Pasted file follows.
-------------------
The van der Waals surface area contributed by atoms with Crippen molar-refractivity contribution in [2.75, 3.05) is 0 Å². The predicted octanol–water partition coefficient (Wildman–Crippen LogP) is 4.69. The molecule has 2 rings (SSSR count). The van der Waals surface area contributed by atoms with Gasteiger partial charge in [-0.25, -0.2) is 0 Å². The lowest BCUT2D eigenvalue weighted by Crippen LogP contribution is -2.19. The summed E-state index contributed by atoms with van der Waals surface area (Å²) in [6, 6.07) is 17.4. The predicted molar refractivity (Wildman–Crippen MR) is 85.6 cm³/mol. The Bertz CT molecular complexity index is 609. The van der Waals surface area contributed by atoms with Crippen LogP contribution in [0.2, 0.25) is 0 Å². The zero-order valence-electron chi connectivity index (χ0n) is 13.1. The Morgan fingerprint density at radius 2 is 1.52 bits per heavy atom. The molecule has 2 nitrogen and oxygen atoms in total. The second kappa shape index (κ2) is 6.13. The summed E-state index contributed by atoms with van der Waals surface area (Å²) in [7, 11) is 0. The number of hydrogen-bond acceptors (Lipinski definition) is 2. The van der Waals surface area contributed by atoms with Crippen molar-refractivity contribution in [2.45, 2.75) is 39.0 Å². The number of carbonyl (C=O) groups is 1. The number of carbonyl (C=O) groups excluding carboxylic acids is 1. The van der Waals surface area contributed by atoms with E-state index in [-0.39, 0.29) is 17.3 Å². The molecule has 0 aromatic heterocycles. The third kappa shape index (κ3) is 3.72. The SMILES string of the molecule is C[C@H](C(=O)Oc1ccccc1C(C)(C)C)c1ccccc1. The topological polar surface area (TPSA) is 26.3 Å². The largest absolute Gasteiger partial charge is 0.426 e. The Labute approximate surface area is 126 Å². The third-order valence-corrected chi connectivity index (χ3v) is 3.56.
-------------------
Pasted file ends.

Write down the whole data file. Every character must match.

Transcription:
The van der Waals surface area contributed by atoms with Crippen molar-refractivity contribution in [2.75, 3.05) is 0 Å². The predicted octanol–water partition coefficient (Wildman–Crippen LogP) is 4.69. The molecule has 2 rings (SSSR count). The van der Waals surface area contributed by atoms with Gasteiger partial charge in [-0.25, -0.2) is 0 Å². The lowest BCUT2D eigenvalue weighted by Crippen LogP contribution is -2.19. The summed E-state index contributed by atoms with van der Waals surface area (Å²) in [6, 6.07) is 17.4. The predicted molar refractivity (Wildman–Crippen MR) is 85.6 cm³/mol. The Bertz CT molecular complexity index is 609. The van der Waals surface area contributed by atoms with Crippen LogP contribution in [0.2, 0.25) is 0 Å². The zero-order valence-electron chi connectivity index (χ0n) is 13.1. The Morgan fingerprint density at radius 2 is 1.52 bits per heavy atom. The molecule has 2 nitrogen and oxygen atoms in total. The second kappa shape index (κ2) is 6.13. The summed E-state index contributed by atoms with van der Waals surface area (Å²) in [7, 11) is 0. The number of hydrogen-bond acceptors (Lipinski definition) is 2. The van der Waals surface area contributed by atoms with Crippen molar-refractivity contribution in [2.45, 2.75) is 39.0 Å². The number of carbonyl (C=O) groups is 1. The number of carbonyl (C=O) groups excluding carboxylic acids is 1. The van der Waals surface area contributed by atoms with E-state index in [-0.39, 0.29) is 17.3 Å². The molecule has 0 aromatic heterocycles. The third kappa shape index (κ3) is 3.72. The SMILES string of the molecule is C[C@H](C(=O)Oc1ccccc1C(C)(C)C)c1ccccc1. The topological polar surface area (TPSA) is 26.3 Å². The largest absolute Gasteiger partial charge is 0.426 e. The Labute approximate surface area is 126 Å². The third-order valence-corrected chi connectivity index (χ3v) is 3.56.